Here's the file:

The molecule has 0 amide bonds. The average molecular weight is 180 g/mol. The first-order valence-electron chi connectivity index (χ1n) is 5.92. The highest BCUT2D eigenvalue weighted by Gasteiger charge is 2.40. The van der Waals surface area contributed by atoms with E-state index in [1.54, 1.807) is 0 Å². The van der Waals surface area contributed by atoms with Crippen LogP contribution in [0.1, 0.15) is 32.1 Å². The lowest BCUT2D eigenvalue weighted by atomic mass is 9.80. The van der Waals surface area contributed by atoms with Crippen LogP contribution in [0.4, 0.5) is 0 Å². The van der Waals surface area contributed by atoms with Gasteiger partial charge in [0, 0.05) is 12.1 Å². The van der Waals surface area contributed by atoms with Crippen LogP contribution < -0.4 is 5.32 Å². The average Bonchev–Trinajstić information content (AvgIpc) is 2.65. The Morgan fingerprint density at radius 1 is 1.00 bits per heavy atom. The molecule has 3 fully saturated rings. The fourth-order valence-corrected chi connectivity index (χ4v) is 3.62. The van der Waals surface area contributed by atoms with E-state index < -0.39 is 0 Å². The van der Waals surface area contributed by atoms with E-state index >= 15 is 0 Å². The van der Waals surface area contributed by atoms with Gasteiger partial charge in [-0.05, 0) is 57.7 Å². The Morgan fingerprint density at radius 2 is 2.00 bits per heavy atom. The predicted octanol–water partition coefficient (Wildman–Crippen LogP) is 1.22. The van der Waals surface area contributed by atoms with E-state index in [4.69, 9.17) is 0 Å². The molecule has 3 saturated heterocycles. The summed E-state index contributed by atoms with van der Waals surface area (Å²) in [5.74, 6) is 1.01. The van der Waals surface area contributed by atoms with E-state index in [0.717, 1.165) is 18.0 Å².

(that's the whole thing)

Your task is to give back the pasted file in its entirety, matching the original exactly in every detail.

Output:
The molecule has 0 amide bonds. The average molecular weight is 180 g/mol. The first-order valence-electron chi connectivity index (χ1n) is 5.92. The highest BCUT2D eigenvalue weighted by Gasteiger charge is 2.40. The van der Waals surface area contributed by atoms with E-state index in [1.54, 1.807) is 0 Å². The van der Waals surface area contributed by atoms with Crippen LogP contribution in [0.1, 0.15) is 32.1 Å². The lowest BCUT2D eigenvalue weighted by atomic mass is 9.80. The van der Waals surface area contributed by atoms with Crippen LogP contribution in [0.4, 0.5) is 0 Å². The van der Waals surface area contributed by atoms with Gasteiger partial charge in [0, 0.05) is 12.1 Å². The van der Waals surface area contributed by atoms with Crippen LogP contribution < -0.4 is 5.32 Å². The average Bonchev–Trinajstić information content (AvgIpc) is 2.65. The Morgan fingerprint density at radius 1 is 1.00 bits per heavy atom. The molecule has 3 fully saturated rings. The fourth-order valence-corrected chi connectivity index (χ4v) is 3.62. The van der Waals surface area contributed by atoms with E-state index < -0.39 is 0 Å². The van der Waals surface area contributed by atoms with E-state index >= 15 is 0 Å². The van der Waals surface area contributed by atoms with Gasteiger partial charge in [-0.05, 0) is 57.7 Å². The Morgan fingerprint density at radius 2 is 2.00 bits per heavy atom. The predicted octanol–water partition coefficient (Wildman–Crippen LogP) is 1.22. The van der Waals surface area contributed by atoms with E-state index in [4.69, 9.17) is 0 Å². The molecule has 3 saturated heterocycles. The summed E-state index contributed by atoms with van der Waals surface area (Å²) in [5.74, 6) is 1.01. The van der Waals surface area contributed by atoms with E-state index in [0.717, 1.165) is 18.0 Å².